Visiting for the Day

People are welcome to visit Cittaviveka. Come for an hour, an afternoon, an evening, a day….The Dhamma Hall is always open, and apart from the daily meal time period (10.30 – 11.30 a.m., Winter Time, and 11.30 a.m. – 12.30 p.m., Summer Time ) people are welcome to use it for silent meditation. There are mats and cushions in the vestibule at the back of the building, and chairs inside the Hall if you prefer to use those. There are group meditations most mornings and evenings (see Daily Routine) which members of the public are very welcome to participate in. These group meditations generally begin with chanting and bowing to the shrine – join in if you feel comfortable, but don’t feel obliged to do so. We would only ask that you use the hall with respect, in silence and for sitting in meditation.

The main house, Chithurst House, has the ground floor as a public area. The upstairs area is reserved for male residents. You can enter the House during the day, and use the Shrine Room, or read in the Reception Room. If you are bringing uncooked food or other such offerings to the monastery, the best time to come is around 10.00 a.m. (or 11.00 a.m. during Summer Time), when you can take them to the Dhamma Hall to be formally received and blessed by the Sangha. At other times you can take food or domestic supplies to the Kitchen in the House. If you are bringing cooked food to offer for the meal, it’s best to arrive a bit earlier and take your cooked food to the kitchen where it can be integrated into the meal-time offerings.

We use Mondays as a day of silence and solitude. Also on most afternoons, the monastery may be quiet, but you are welcome to stroll or sit in the grounds. If on the other hand, you wish to talk with a monk or nun, the best time to come is around midday on Saturday or Sunday, or between 5.00 p.m. and 7.00 p.m. on Sunday when the Sangha receive people in the House. This is also a good time to meet other lay practitioners and make connections.

As accommodation is limited and  booked in advance, we can’t accommodate visitors without prior notification. For overnight stays, or longer, please read Staying as a Guest.

 

The Daily Routine

The daily routine at the monastery varies depending on the day of the week and the time of year, but the following is a fair example of what to expect.

• Most days begin with morning chanting and meditation, which begins at 5.00 a.m., so please be prepared to wake up at 4.30 a.m.
• Morning chores begin at 6.15 a.m., followed by a light breakfast at 7.00 a.m. Breakfast usually consists of a hot drink, porridge, muesli and yoghurt.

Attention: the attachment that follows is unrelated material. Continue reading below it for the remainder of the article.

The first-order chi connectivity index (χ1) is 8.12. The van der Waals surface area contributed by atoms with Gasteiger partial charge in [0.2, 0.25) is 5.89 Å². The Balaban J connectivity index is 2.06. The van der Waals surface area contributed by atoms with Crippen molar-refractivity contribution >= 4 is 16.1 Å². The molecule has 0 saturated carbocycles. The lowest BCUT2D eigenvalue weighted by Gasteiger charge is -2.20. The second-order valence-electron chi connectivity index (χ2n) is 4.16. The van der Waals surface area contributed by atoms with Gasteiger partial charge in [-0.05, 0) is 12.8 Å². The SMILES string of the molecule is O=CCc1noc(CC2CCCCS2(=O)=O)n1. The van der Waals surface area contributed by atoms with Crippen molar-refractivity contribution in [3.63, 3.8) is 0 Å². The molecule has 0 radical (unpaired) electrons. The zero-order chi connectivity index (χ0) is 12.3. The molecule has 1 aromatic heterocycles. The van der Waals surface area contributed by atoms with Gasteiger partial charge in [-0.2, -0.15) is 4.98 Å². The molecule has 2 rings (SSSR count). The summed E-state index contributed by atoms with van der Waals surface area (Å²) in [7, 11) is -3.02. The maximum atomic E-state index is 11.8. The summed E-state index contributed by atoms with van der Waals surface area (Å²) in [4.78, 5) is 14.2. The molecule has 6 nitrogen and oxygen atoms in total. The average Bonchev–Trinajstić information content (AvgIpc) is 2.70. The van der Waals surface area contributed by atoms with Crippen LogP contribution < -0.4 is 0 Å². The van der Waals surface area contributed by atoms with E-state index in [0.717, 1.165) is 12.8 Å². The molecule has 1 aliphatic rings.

• At 8.00 a.m. guests help with meal preparation or attend the community work meeting if one is held.
• The community gathers at 10.30 a.m. (Winter Time) or 11.30 a.m. (Summer Time) for the main meal. This is generally vegetarian, but the community’s requisites are offered by lay supporters, so alternative foods for special diets cannot be provided.
• Following the post-meal clean-up, there is often a period of free time unless the work period is scheduled for the afternoon.
• Tea is at 5 p.m.
• The day concludes with evening meditation at 7.30 p.m. On Saturdays this is usually followed by a Dhamma talk, and on Sundays there is usually a guided meditation. After the evening meeting, silence is observed in the House.
• Occasionally the community will hold a meditation vigil, which begins at the evening puja and lasts until either midnight or 4.00 a.m. Guests are encouraged to participate as best they can.

For a detailed schedule for the female guests, please click here (PDF).

Group meditation periods and communal work do not take place every day. So a willingness to be flexible is the norm.

In the integrated context of Cittaviveka, there are many opportunities to practise the Buddha’s Noble Eightfold Path. Right Aim, Right Speech, Right Action and Right Mindfulness are the fabric of the monastic life, practised every day while working alongside members of the community in the kitchen, the gardens, the workshop, or the forest. If you have any skills that may be useful to the community — e.g., gardening, building, decorating, etc. — please mention this to the Guest Monk or Nun.

If there is a need to go into town during their stay, guests should ask the Guest Monk or Nun beforehand. To use the telephone in the office please check with one of the monks. The monastery does not offer email access or computer facilities.

 

Precepts and Observances

The life at Cittaviveka is held within an ethical framework, which visitors and guests are expected to follow while they are here. This centres on the Eight Precepts:

 

1. Harmlessness: not intentionally taking the life of any living creature.
2. Trustworthiness: not taking anything that is not given.
3. Celibacy: refraining from any sexual activity.
4. Right Speech: avoiding false, abusive or malicious speech.
5. Sobriety: not taking any intoxicating drink or drug.
6. Renunciation: not eating after mid-day.
7. Restraint: refraining from games and attending shows, and from self-adornment. (Guests are asked to dress modestly, and not to play radios, musical tapes or instruments.)